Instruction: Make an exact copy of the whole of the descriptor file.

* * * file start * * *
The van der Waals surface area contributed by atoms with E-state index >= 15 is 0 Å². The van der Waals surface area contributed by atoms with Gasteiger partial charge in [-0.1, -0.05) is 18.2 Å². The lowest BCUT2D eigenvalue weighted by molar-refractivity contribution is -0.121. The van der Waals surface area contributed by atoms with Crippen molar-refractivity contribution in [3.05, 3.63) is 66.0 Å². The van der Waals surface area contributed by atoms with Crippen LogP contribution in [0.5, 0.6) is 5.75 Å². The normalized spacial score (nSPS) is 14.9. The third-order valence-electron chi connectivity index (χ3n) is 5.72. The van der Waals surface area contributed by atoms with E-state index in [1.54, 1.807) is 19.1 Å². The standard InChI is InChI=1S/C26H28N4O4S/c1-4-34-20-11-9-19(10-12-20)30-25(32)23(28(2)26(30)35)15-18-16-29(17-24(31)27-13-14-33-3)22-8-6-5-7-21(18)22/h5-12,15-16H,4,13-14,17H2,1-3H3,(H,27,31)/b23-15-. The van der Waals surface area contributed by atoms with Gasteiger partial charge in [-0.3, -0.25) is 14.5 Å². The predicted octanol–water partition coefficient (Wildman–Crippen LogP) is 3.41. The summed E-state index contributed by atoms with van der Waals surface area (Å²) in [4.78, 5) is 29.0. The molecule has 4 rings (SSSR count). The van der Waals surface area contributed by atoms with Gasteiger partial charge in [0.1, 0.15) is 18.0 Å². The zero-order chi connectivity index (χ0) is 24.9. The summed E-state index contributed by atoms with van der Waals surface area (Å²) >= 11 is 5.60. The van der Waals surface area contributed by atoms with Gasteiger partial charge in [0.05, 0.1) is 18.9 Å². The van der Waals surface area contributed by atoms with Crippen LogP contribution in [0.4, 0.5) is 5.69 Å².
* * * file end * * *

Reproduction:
The van der Waals surface area contributed by atoms with E-state index >= 15 is 0 Å². The van der Waals surface area contributed by atoms with Gasteiger partial charge in [-0.1, -0.05) is 18.2 Å². The lowest BCUT2D eigenvalue weighted by molar-refractivity contribution is -0.121. The van der Waals surface area contributed by atoms with Crippen molar-refractivity contribution in [3.05, 3.63) is 66.0 Å². The van der Waals surface area contributed by atoms with Crippen LogP contribution in [0.5, 0.6) is 5.75 Å². The normalized spacial score (nSPS) is 14.9. The third-order valence-electron chi connectivity index (χ3n) is 5.72. The van der Waals surface area contributed by atoms with E-state index in [1.54, 1.807) is 19.1 Å². The standard InChI is InChI=1S/C26H28N4O4S/c1-4-34-20-11-9-19(10-12-20)30-25(32)23(28(2)26(30)35)15-18-16-29(17-24(31)27-13-14-33-3)22-8-6-5-7-21(18)22/h5-12,15-16H,4,13-14,17H2,1-3H3,(H,27,31)/b23-15-. The van der Waals surface area contributed by atoms with Gasteiger partial charge in [-0.3, -0.25) is 14.5 Å². The predicted octanol–water partition coefficient (Wildman–Crippen LogP) is 3.41. The summed E-state index contributed by atoms with van der Waals surface area (Å²) in [4.78, 5) is 29.0. The molecule has 4 rings (SSSR count). The van der Waals surface area contributed by atoms with Gasteiger partial charge in [0.1, 0.15) is 18.0 Å². The zero-order chi connectivity index (χ0) is 24.9. The summed E-state index contributed by atoms with van der Waals surface area (Å²) >= 11 is 5.60. The van der Waals surface area contributed by atoms with Gasteiger partial charge in [0.05, 0.1) is 18.9 Å². The van der Waals surface area contributed by atoms with Crippen LogP contribution in [0.4, 0.5) is 5.69 Å².